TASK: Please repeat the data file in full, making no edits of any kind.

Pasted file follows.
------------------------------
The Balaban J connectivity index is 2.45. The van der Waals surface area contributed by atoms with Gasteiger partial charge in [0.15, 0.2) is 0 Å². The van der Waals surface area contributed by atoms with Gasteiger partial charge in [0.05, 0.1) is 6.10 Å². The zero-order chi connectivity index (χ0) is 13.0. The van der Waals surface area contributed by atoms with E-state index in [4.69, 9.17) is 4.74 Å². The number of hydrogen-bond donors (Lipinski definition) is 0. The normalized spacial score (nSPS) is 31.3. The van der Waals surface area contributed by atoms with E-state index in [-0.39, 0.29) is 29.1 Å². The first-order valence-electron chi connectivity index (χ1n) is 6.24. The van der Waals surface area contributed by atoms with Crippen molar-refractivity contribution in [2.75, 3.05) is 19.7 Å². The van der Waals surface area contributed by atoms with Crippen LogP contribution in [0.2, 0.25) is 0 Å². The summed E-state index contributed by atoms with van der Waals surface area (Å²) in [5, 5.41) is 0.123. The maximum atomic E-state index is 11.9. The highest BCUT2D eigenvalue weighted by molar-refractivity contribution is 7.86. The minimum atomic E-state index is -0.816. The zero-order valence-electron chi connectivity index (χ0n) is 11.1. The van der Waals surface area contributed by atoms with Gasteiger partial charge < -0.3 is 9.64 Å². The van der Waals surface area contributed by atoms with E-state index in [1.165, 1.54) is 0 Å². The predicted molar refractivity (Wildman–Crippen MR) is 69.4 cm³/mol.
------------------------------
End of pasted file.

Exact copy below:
The Balaban J connectivity index is 2.45. The van der Waals surface area contributed by atoms with Gasteiger partial charge in [0.15, 0.2) is 0 Å². The van der Waals surface area contributed by atoms with Gasteiger partial charge in [0.05, 0.1) is 6.10 Å². The zero-order chi connectivity index (χ0) is 13.0. The van der Waals surface area contributed by atoms with E-state index in [4.69, 9.17) is 4.74 Å². The number of hydrogen-bond donors (Lipinski definition) is 0. The normalized spacial score (nSPS) is 31.3. The van der Waals surface area contributed by atoms with E-state index in [-0.39, 0.29) is 29.1 Å². The first-order valence-electron chi connectivity index (χ1n) is 6.24. The van der Waals surface area contributed by atoms with Crippen molar-refractivity contribution in [2.75, 3.05) is 19.7 Å². The van der Waals surface area contributed by atoms with Crippen LogP contribution in [0.2, 0.25) is 0 Å². The summed E-state index contributed by atoms with van der Waals surface area (Å²) in [5, 5.41) is 0.123. The maximum atomic E-state index is 11.9. The highest BCUT2D eigenvalue weighted by molar-refractivity contribution is 7.86. The minimum atomic E-state index is -0.816. The zero-order valence-electron chi connectivity index (χ0n) is 11.1. The van der Waals surface area contributed by atoms with Gasteiger partial charge < -0.3 is 9.64 Å². The van der Waals surface area contributed by atoms with E-state index in [1.165, 1.54) is 0 Å². The predicted molar refractivity (Wildman–Crippen MR) is 69.4 cm³/mol.